Episode 3: Resurrection
SUMMARY: Victor (Harry Treadaway) comes face-to-face with his first creation (Rory Kinnear) who's bent on teaching Victor the consequences of playing God.
REVIEW: The third episode of PENNY DREADFUL (the first not directed by J.A Bayona) kicks off with a flashback to Victor Frankenstein's youth, as he's dealt a horrible blow by the death of his mother. It then picks up where we left off as Victor's second creation was ripped apart by his firstborn (Rory Kinnear) before we see his hideous birth with isn't unlike the notorious birthing scene from Kenneth Branagh's FRANKENSTEIN. It's hideous and sets the stage for a killer episode, the best yet in PENNY DREADFUL's short run.
Kinnear makes a huge impression as the monster, with the harshness of 19th century London being an insidious tutor that made him into the murderous creature he is now, albeit the most intelligent Frankenstein's monster we've ever seen depicted in film, fully educated to an almost superhuman degree. Sadly, it looks like creature two will not be making a comeback.
The rest of the episode is largely focused on the creature's life apart from Victor, as he joins the grand guignol (nice) theatre as he's taken under the wing of an impresario (Alun Armstrong) who gives him the Shakespearian name Caliban. His story is extremely compelling, thanks in large part to the inventive grand guignol sequences and Kinnear's incredible acting (for more of what he can do, I highly recommend the British mini SOUTHCLIFFE).
As for the flesh report, still nothing from Eva Green, but Billie Piper, as the tubercular prostitute Bruona, obliges nicely. While I assumed Josh Hartnett would be linking up with Green, so far the romance seems to be between Bruona and Ethan, with her lack of money to pay for treatment the thing that drives him back to Sir Malcolm (Timothy Dalton) and Vanessa (Eva Green). Bram Stoker fans will enjoy a bit of exposition where Vanessa fills Ethan in on Mina's disappearance, suggesting our big baddie might be a vamp who's certainly familiar to us all.
Also familiar is Caliban's request to Victor, that he give him a mate, to share in his immortality and ease his loneliness. This is a familiar part of Shelly's story and it's interesting to see that despite series mastermind John Logan's unconventional take on the material, he's also incorporating a lot of the classic story beats that made the classics they're based so enduring. The creature has always been sympathetic, if monstrous, and PENNY DREADFUL is playing that aspect up nicely although we can assume he'll spill lots of blood by the time this is over. This is a stark contrast to how it originally seemed the show would go with the sweet Proteus now just a couple of chunks on the floor of Victor's lab.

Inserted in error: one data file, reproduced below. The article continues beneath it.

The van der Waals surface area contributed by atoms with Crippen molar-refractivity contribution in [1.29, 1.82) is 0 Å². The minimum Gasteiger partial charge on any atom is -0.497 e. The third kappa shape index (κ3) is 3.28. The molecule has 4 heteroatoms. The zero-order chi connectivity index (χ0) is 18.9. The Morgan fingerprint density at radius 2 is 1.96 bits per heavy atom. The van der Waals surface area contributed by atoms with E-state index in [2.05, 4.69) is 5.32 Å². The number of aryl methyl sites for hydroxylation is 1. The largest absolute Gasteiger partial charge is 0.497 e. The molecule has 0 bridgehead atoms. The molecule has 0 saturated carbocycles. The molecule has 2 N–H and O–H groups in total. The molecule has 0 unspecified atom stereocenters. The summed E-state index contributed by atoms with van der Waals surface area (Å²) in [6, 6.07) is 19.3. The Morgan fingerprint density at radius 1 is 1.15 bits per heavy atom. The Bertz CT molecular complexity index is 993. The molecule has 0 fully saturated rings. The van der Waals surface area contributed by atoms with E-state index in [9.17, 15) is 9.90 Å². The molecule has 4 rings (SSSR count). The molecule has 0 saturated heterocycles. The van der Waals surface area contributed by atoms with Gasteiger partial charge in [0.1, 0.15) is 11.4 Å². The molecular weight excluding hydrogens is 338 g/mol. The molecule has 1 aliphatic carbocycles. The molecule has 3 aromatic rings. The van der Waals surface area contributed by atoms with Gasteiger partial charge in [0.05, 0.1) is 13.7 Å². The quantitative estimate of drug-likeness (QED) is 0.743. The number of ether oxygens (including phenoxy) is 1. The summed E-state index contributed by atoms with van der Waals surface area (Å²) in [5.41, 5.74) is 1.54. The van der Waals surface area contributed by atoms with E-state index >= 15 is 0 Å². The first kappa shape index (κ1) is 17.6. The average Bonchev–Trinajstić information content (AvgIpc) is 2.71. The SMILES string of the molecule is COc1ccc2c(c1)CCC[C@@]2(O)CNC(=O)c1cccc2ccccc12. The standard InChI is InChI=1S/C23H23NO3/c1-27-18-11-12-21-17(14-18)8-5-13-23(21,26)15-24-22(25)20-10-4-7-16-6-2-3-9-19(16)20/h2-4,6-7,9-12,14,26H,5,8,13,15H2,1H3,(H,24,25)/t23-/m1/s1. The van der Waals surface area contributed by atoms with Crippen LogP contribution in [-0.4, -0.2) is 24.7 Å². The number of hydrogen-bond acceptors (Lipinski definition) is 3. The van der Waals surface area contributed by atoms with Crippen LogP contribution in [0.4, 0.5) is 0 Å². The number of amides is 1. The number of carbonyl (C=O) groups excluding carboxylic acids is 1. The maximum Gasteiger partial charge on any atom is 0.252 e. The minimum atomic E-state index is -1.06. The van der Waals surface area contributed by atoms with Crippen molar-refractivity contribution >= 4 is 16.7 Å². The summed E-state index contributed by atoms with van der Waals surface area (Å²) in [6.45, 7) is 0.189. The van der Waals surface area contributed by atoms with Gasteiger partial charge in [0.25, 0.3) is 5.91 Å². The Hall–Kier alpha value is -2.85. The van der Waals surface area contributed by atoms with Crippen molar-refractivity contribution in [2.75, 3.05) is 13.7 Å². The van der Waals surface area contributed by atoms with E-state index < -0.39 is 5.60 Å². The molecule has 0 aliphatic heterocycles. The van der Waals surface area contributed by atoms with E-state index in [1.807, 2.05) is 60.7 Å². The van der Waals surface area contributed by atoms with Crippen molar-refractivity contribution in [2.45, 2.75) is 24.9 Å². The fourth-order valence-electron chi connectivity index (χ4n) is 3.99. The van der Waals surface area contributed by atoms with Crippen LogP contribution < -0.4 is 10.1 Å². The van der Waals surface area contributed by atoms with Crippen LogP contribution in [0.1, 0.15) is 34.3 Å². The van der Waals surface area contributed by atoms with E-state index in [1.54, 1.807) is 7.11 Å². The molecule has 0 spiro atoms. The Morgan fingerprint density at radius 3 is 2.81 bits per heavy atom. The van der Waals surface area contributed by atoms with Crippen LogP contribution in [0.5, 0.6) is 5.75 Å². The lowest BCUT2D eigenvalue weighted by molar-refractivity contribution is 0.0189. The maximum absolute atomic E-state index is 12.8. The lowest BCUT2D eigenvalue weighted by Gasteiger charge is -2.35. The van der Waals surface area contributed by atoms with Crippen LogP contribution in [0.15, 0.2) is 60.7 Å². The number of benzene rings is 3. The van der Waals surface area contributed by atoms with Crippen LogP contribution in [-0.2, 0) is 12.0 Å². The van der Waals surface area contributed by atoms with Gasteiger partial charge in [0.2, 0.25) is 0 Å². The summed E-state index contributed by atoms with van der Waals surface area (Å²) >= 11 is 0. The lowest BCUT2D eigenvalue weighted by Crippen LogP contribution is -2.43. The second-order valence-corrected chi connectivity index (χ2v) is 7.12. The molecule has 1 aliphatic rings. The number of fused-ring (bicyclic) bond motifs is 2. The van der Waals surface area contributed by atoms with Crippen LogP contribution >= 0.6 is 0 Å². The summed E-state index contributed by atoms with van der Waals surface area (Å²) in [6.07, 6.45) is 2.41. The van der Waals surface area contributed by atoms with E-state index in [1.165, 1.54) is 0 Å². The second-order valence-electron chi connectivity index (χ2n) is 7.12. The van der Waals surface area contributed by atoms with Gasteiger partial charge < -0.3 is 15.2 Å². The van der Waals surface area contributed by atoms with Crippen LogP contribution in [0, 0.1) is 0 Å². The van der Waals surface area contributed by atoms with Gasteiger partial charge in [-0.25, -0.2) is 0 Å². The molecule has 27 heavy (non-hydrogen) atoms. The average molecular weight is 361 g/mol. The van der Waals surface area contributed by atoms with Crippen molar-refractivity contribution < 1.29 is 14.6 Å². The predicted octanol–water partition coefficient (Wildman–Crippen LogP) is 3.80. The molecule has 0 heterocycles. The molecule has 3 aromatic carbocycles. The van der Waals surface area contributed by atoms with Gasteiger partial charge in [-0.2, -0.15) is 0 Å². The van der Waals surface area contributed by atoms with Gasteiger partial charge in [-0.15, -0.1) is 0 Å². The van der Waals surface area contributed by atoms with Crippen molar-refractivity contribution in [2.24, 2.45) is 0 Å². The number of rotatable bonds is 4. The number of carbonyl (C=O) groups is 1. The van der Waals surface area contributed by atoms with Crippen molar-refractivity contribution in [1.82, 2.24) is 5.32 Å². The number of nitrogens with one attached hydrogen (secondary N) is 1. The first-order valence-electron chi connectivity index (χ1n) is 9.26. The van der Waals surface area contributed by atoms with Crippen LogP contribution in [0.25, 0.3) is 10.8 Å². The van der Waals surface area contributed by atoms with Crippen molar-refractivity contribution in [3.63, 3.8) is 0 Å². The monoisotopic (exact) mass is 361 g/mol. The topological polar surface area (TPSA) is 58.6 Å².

With the focus on Kinnear and Treadaway, Green, Dalton, and Hartnett take a back seat until the final act, which sees them take on a little more “night work” as they investigate the London zoo, where naturally they meet Dracula's assistant Renfield – or some variation on that with him called Renton here, who's soundly beaten by Malcolm, who begins to show a sadistic streak that Ethan is repelled at, with hints revealed that he saw a lot of bloodshed back home. It's interesting that Hartnett so far is the show's most sympathetic character, with Malcolm and Vanessa harder to figure out, even if their motivations seem good. Hartnett is very good so far, but he's clearly just part of the ensemble here, and this is not the star vehicle I assumed it would be. So far though, the cast is impeccable, with Green, Dalton, and now Kinnear being the early standouts, although there's not a weak link in the bunch.
Overall, this is an excellent episode, and PENNY DREADFUL really is coming into it's own. While it's still early in the run, I'm thinking this will prove to be a really solid series, and hopefully it'll get to go beyond it's initial eight episode order, which feels short for the mythology they're crafting. So far, so good.